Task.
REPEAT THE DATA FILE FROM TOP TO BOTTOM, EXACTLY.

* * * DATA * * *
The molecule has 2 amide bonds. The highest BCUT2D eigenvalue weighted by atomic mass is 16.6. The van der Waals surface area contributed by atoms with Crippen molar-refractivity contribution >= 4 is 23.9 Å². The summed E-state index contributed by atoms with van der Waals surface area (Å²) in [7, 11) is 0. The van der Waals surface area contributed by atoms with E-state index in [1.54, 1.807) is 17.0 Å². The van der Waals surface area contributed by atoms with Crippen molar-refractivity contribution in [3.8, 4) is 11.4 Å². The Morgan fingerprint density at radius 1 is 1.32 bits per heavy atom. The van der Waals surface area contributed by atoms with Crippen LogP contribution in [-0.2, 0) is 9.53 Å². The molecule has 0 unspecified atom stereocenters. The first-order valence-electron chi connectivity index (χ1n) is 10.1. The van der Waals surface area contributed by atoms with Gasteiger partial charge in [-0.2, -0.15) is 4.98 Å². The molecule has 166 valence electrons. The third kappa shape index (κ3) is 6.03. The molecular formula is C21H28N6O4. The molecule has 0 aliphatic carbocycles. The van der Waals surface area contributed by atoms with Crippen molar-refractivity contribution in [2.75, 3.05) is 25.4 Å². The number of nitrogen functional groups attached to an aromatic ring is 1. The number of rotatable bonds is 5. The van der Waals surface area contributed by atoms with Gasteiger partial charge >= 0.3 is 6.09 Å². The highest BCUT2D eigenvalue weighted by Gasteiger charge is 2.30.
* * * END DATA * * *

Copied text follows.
The molecule has 2 amide bonds. The highest BCUT2D eigenvalue weighted by atomic mass is 16.6. The van der Waals surface area contributed by atoms with Crippen molar-refractivity contribution >= 4 is 23.9 Å². The summed E-state index contributed by atoms with van der Waals surface area (Å²) in [7, 11) is 0. The van der Waals surface area contributed by atoms with E-state index in [1.54, 1.807) is 17.0 Å². The van der Waals surface area contributed by atoms with Crippen molar-refractivity contribution in [3.8, 4) is 11.4 Å². The Morgan fingerprint density at radius 1 is 1.32 bits per heavy atom. The van der Waals surface area contributed by atoms with Crippen LogP contribution in [-0.2, 0) is 9.53 Å². The molecule has 0 unspecified atom stereocenters. The first-order valence-electron chi connectivity index (χ1n) is 10.1. The van der Waals surface area contributed by atoms with Gasteiger partial charge in [-0.2, -0.15) is 4.98 Å². The molecule has 166 valence electrons. The third kappa shape index (κ3) is 6.03. The molecular formula is C21H28N6O4. The molecule has 0 aliphatic carbocycles. The van der Waals surface area contributed by atoms with Crippen molar-refractivity contribution in [2.75, 3.05) is 25.4 Å². The number of nitrogen functional groups attached to an aromatic ring is 1. The number of rotatable bonds is 5. The van der Waals surface area contributed by atoms with Gasteiger partial charge >= 0.3 is 6.09 Å². The highest BCUT2D eigenvalue weighted by Gasteiger charge is 2.30.